There does seem to be a difference in the shape with grapes & bunches. Northwood, Fenton & Imperial seem to be mostly round with bunches, while Millersburg are oblong shapes.
Grape Leaves by Millersburg are different, but they look more like a berry than grapes, but look at the leaves.

(Marie includes a diagram of Vintage and Grape & Cable leaves, both having 5 points)
I have a couple of 5?sauces in the pattern-a 3 and 1 edge and a ruffled one. I also owned a Vintage compote, but since it was the exact mold as the Iris compote, I was positive it was Fenton, which later it was proved to be Fenton. The sauces I still have because I think they are pretty but don't have them in Millersburg cabinets.

Diane, these are my opinion from my research. One good thing about being a collector, we own them, so we can call them anything we want to, huh?

Your newsletter was super, as always. Thanks for the coverage of my program. Marie?/FONT>

 
For further study surrounding Fenton and Dugan Vintage patterns, please click on - V - in our homepage pattern alphabet to be taken directly to that segment.

 

VINTAGE Hobnail: 9 ½? 10? bowls and 5 ½?sauce dishes are the known sizes in this pattern; all having the HOBNAIL exterior. A simple pattern, well-balanced and quite lovely. Three large bunches of grapes hanging from a wreath of leaves appears very realistic. Notice the rayed star within the marie. They can be ruffled, ice cream shape or have the 3-1 edge. Large bowls known in green and marigold. These are the easiest to locate. A 3-1 edge and the ice cream shaped blue are the only two known in that color. 5 ½?sauces are rare in amethyst, blue and green, with perhaps 8-9 in marigold carnival.

 

DIAMONDS in the SNOW: This is another design believed by many early collectors to have been made by Millersburg Glass Co. When the first amethyst single handled nappy was presented to John Britt in the 1980s while we were all attending a HOACGA Convention, the name was applied and the designation of manufacturer was decided upon. Since that time, a green one or two have turned up. These are as rare as the Vintage Variant examples, certainly.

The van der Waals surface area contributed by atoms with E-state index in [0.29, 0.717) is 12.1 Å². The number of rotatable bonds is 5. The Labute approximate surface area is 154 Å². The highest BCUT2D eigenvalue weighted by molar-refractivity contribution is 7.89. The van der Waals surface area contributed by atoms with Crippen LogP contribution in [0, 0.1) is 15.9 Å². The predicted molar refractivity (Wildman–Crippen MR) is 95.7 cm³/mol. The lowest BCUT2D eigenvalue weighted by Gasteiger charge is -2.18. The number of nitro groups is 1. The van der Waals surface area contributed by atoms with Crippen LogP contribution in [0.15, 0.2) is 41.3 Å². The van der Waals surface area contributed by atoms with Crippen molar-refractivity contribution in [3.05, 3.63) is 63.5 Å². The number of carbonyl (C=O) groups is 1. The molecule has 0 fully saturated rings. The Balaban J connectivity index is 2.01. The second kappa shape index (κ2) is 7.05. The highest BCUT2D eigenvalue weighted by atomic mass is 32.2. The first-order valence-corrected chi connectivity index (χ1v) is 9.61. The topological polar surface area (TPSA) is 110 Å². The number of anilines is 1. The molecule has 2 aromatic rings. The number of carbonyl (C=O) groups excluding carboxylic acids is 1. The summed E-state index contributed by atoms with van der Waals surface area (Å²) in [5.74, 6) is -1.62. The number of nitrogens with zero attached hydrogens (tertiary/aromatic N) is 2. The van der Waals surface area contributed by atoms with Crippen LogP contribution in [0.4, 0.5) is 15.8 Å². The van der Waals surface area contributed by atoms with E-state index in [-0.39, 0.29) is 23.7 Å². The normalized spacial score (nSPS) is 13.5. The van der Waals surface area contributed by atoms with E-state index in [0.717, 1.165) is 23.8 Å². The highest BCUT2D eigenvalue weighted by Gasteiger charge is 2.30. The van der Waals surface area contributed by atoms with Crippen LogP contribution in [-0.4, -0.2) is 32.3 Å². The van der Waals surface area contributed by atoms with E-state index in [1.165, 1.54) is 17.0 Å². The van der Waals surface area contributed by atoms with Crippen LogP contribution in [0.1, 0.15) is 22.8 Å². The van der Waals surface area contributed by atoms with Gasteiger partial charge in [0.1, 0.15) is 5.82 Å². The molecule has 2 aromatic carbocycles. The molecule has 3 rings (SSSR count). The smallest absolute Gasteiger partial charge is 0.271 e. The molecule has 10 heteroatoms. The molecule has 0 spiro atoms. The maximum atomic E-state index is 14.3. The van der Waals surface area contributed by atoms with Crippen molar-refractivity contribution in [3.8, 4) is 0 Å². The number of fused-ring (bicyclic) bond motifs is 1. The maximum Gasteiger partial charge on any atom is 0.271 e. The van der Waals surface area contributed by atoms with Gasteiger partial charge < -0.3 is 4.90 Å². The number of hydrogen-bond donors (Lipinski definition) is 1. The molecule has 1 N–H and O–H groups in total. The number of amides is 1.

LEAF and LITTLE FLOWERS: Considered a miniature compote, it is 3?tall, having a bowl diameter of 3 ¾? These can be found to have round or ruffled tops in amethyst, green and marigold carnival. Green and amethyst ruffled shapes with radium finish will usually bring the most money, but marigold examples are more difficult to find. The same base mould was used for the couple of extremely rare Olympic compotes-one in amethyst and one in green.

 

PEACOCK: Millersburg Peacock has no bee and no beading on the urn. Large ice cream shaped bowls are quite desirable, displaying the pattern to great advantage. More of this shape in 9?10?and the small ice cream shape, about 6? are available than those in this 9?10?and 6?size flared berry bowl shape. Wide Panel is the exterior design.
Amethyst, green and marigold are colors found in both the large and small berry bowls. A few of the small bowls are known in blue.

Star within the marie: Other than the exterior designs found on some Millersburg patterns which were carried over into Carnival production following the crystal period, few designs are expounded upon. We believe this star is executed quite nicely and thought our viewers would appreciate seeing it.

 

POPPY Salver: Two shapes are known in this compote, both having an interior poppy pattern with the Potpourri design on the exterior, extending to the base of the stem. Most often seen in the 6?tall style with a 7?diameter deep bowl and slightly turned out edge. All of these compotes offer good color and the radium finish.
These flattened top or 搒alver?types are very rare. The bowl is flattened to about 8?with the edges of the bowl straight up. Carnival glass colors are: one amethyst, two green, one marigold. Of those three colors, marigold is more difficult to locate in either of the varieties.

Dean & Diane Fry, 2/07